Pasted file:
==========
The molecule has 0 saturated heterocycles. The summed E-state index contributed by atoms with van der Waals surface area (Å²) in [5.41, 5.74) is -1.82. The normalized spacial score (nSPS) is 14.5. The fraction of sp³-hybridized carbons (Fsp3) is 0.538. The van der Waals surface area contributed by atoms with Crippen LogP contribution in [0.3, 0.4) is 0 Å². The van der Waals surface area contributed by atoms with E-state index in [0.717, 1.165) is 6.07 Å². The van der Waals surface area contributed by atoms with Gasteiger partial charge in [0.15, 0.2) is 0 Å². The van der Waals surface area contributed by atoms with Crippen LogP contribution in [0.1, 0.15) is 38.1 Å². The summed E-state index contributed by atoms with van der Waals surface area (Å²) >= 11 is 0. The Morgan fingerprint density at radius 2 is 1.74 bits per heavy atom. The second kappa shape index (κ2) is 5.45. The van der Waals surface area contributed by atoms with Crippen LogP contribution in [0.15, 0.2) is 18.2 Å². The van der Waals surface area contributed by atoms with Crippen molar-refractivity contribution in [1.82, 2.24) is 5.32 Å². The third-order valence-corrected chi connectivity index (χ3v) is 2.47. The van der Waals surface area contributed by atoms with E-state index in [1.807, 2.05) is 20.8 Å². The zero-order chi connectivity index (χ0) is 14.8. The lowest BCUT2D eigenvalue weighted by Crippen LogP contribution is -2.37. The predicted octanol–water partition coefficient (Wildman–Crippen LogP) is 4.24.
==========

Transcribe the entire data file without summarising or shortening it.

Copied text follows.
The molecule has 0 saturated heterocycles. The summed E-state index contributed by atoms with van der Waals surface area (Å²) in [5.41, 5.74) is -1.82. The normalized spacial score (nSPS) is 14.5. The fraction of sp³-hybridized carbons (Fsp3) is 0.538. The van der Waals surface area contributed by atoms with Crippen LogP contribution in [0.3, 0.4) is 0 Å². The van der Waals surface area contributed by atoms with E-state index in [0.717, 1.165) is 6.07 Å². The van der Waals surface area contributed by atoms with Gasteiger partial charge in [0.15, 0.2) is 0 Å². The van der Waals surface area contributed by atoms with Crippen LogP contribution in [0.1, 0.15) is 38.1 Å². The summed E-state index contributed by atoms with van der Waals surface area (Å²) >= 11 is 0. The Morgan fingerprint density at radius 2 is 1.74 bits per heavy atom. The second kappa shape index (κ2) is 5.45. The van der Waals surface area contributed by atoms with Crippen LogP contribution in [0.15, 0.2) is 18.2 Å². The van der Waals surface area contributed by atoms with Crippen molar-refractivity contribution in [1.82, 2.24) is 5.32 Å². The third-order valence-corrected chi connectivity index (χ3v) is 2.47. The van der Waals surface area contributed by atoms with E-state index in [1.807, 2.05) is 20.8 Å². The zero-order chi connectivity index (χ0) is 14.8. The lowest BCUT2D eigenvalue weighted by Crippen LogP contribution is -2.37. The predicted octanol–water partition coefficient (Wildman–Crippen LogP) is 4.24.